From a Recent Symposium on Cryonics and Dementia

Cryonics is the low-temperature preservation of the deceased, as rapidly as possible after death so as to preserve the fine structure of the brain before it can be damaged or decay. The body, or at least the head, are also preserved - but that is largely incidental to the real purpose, which is to store the mind encoded in the structure of neural tissue. For so long as that mind exists in low-temperature storage it has time to wait out progress in technology, the dawn of an age of medical molecular nanotechnology, and advanced tissue engineering capable of restoring that brain to live in a new body. If you have the technology to de-vitrify a brain whilst maintaining its mind, so the thinking goes, then building a body from stem cells is pretty straightforward by comparison.

In any case, my point here is the the focus of cryonics is the brain, its structure, and the mind. Threats to the fabric of the mind are of greater importance than threats to the rest of the body in this way of looking at the world, as there exist a range medical conditions that can destroy your mind well prior to death, placing you just as far beyond help as if you burned to death, were lost at sea, or simply buried. Earlier this month, the folk of the Institute for Evidence Based Cryonics hosted a symposium on cryonics and dementia. Here is a report:

The recent symposium on cryonics and brain-threatening disorders was a major success. On Saturday, July 7, 2012, around 30 people attended the first ever symposium on dementia and cryonics in Portland, Oregon. The symposium started with a brief introduction by Institute for Evidence Based Cryonics President Aschwin de Wolf, who emphasized why people with cryonics arrangements have a clear interest in understanding and avoiding dementia. The first speaker, Chana de Wolf, introduced the audience to the topic of adult neurogenesis, the two areas in the brain where it occurs, and how little we still understand about it. Aubrey de Grey then talked about the SENS approach to rejuvenation and how some emerging damage repair bio-technologies might be able to also reverse neurodegenerative diseases such as Alzheimer's disease. Cryonics Institute President Ben Best followed Aubrey's presentation with a technical introduction about the pathophysiology of Alzheimer's disease and the treatments that are currently being investigated.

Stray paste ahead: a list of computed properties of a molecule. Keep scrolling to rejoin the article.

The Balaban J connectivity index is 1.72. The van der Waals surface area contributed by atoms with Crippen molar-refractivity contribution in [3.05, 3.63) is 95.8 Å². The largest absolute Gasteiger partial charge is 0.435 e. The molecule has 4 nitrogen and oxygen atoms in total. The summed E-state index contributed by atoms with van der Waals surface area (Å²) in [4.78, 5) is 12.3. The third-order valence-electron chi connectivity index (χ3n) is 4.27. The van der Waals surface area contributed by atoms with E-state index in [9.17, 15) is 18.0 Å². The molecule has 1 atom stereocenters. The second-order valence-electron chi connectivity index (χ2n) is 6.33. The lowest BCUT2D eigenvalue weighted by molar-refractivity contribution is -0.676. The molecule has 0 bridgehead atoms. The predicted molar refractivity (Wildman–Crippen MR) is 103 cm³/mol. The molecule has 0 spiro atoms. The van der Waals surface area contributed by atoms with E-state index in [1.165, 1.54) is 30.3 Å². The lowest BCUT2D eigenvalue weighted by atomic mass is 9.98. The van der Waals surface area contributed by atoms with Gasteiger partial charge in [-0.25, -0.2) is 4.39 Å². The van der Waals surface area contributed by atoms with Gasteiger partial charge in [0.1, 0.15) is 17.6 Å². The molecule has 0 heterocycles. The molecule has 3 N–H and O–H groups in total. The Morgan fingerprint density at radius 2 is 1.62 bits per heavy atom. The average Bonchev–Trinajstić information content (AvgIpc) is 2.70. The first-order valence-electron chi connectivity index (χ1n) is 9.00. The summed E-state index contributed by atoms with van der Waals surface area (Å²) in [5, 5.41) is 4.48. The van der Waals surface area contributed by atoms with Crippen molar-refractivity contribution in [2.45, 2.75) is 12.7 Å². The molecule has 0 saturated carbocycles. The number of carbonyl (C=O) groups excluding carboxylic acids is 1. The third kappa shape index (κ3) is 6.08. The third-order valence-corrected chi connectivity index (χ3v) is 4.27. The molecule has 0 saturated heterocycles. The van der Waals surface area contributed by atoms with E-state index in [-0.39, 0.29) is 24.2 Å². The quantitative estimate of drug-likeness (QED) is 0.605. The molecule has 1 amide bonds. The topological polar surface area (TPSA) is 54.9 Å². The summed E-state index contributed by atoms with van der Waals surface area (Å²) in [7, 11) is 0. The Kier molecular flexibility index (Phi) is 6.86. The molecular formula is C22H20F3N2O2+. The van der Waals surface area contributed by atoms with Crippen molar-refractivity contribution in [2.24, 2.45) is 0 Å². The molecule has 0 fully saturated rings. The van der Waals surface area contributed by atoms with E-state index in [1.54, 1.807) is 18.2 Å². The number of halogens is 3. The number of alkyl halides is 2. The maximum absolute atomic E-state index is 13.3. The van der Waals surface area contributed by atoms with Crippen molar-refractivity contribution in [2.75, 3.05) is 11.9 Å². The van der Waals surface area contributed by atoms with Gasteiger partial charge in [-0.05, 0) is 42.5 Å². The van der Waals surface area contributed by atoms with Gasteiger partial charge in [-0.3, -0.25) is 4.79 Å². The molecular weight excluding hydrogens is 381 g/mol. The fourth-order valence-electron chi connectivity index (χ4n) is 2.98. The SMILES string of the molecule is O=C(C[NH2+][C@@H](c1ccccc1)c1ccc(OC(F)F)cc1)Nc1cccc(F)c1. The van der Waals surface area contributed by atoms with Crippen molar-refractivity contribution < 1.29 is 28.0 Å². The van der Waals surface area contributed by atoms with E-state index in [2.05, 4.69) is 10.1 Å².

There is also a main symposium page with links to slides and a video of some of Aubrey de Grey's presentation.

Comments

I think that preventing brain damage is of primary importance in any case.
In the next few decades we will likely forget what hearth and cardiovascular diseases are, we will see organ replacement and regeneration and there will be even a treatment for most cancer types.
But I don't think we will be able to repair the brain, at the best we will be able to prevent further damage. Brain rejuvenation will likely be the last and most difficult challenge for medical science.
So in about 40 or 50 years it will be a lot better to have a damaged body, but a healthy brain than vice versa.
By the way this will raise an ethical problem about what to do with lot of people that will have senile dementia, but a perfect healthy body thanks to organ replacement and similar technology.

Posted by: aury78 at July 31st, 2012 1:03 AM

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